When Heroes debuted in 2006, it rode a wave of acclaim that turned it into must-see TV. While I wouldn't call it groundbreaking — even back then it was pretty clearly riffing on concepts X-Men had explored years prior — it was just good. Series creator and showrunner Tim Kring did something different with the show that year; he took a group of ordinary but compelling people, gave them superpowers, and threw them into a mystery that could decide the fate of the world.
Nine years have passed since then, and Heroes is by now a joke. People talk about that first season fondly. The second season was rough, sure, but there was that writer's strike. Never mention seasons three and four. Still, Kring has hope he can bring audiences who were so burned by the original run back to the series, right along with new fans. He knows he and NBC need to do something different all over again, and they have a chance with Heroes Reborn. It just happens to be much harder to do in 2015.
"People may say they want the old show back, but if you give them that, they'll hate you for it."
"The truth is," Kring told me, "when the show came out, it looked and felt like nothing else on TV. And here we are nine years later and there are lots of things that look and feel like Heroes did. People may say that they want the old show back, but if you give them [that], they'll hate you for it. So we tried to create a brand new idea here."
Easier said than done. The footage released at Comic-Con shows a world five years removed from the end of the original series. People with superpowers (called EVOs) are being hunted down and murdered by a hateful society. Older characters like Noah Bennett, otherwise known as HRG (aka "horn-rimmed glasses"), are now on the run, while new characters must cope with a darker, more violent world. Overall, this direction seems shrug-worthy at best. The series has seemingly moved away from the wonder on display in the first season and gone full bore into grimdark territory, which is already so tired. Fans willing to give the new series a chance have every reason in the world to worry.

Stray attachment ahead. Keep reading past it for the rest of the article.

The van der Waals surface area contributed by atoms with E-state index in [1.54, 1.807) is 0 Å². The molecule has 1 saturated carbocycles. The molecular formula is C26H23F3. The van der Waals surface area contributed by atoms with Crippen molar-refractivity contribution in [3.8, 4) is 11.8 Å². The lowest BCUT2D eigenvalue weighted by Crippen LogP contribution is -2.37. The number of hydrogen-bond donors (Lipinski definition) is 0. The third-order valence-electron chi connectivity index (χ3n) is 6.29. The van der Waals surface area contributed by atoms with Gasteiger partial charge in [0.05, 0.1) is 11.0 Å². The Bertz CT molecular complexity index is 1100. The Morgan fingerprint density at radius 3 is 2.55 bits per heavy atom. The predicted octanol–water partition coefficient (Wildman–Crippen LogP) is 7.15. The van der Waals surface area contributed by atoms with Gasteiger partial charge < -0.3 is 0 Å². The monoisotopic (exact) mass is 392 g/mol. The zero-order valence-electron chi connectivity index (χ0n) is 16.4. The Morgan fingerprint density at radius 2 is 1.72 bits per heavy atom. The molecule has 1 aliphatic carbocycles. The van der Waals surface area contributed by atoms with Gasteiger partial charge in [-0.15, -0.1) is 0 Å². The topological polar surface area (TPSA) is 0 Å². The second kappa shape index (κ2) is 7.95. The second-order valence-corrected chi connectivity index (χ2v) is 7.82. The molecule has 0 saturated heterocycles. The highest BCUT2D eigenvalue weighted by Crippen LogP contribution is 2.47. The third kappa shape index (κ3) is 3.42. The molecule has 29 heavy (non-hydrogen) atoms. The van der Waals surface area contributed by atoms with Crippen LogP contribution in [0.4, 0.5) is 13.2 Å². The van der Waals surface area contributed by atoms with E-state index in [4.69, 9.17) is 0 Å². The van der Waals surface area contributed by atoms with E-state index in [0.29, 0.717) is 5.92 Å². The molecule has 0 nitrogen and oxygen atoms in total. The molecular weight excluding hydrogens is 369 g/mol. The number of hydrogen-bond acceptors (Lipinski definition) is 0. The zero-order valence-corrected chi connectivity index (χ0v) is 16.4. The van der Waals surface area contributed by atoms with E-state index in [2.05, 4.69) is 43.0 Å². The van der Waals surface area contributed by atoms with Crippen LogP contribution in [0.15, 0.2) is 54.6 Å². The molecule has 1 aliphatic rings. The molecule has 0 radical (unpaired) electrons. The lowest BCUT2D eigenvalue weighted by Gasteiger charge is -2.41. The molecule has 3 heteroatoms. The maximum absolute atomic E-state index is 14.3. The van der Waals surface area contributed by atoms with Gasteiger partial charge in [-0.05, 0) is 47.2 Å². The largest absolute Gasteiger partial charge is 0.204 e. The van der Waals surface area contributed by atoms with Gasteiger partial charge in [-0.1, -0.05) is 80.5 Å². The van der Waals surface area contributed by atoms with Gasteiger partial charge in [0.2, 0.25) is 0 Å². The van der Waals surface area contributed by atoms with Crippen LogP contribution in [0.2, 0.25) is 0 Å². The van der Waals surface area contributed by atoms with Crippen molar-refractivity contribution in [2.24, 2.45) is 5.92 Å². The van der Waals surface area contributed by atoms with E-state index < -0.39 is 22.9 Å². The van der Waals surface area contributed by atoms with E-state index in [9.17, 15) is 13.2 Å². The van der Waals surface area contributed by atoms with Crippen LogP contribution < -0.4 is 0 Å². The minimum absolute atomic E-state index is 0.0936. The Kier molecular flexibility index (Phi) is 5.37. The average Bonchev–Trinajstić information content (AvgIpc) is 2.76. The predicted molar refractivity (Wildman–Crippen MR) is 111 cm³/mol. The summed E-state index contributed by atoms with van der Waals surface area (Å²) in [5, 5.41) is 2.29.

However, Kring assured me that "the paint is still wet," that he is doing everything he can to go in new directions, and that there’s so much more story to tell in this revival. That gave me a little bit of hope despite all my misgivings. Heroes Reborn isn't special on its own, and Kring knows it. It isn't the only show about superheroes on television anymore — shows like Daredevil and Arrow are already on people's radar. It isn't the only reboot of a beloved series that's hitting TV either, what with X-Files and Twin Peaks ready to make comebacks. The only way to make this fallen series work is to do something different. Otherwise, not only will it be be bad but utterly irrelevant. That Kring and NBC know that is a good sign, even if it isn't a sure sign of success.
Heroes is back to square one
I won't pretend that I think Reborn can reach the heights of the first season. That first run worked so well because it felt so new. But maybe this effort can be something quality, something that overcomes past failures. Kring and the Heroes name are back at square one. Maybe that’s a good thing.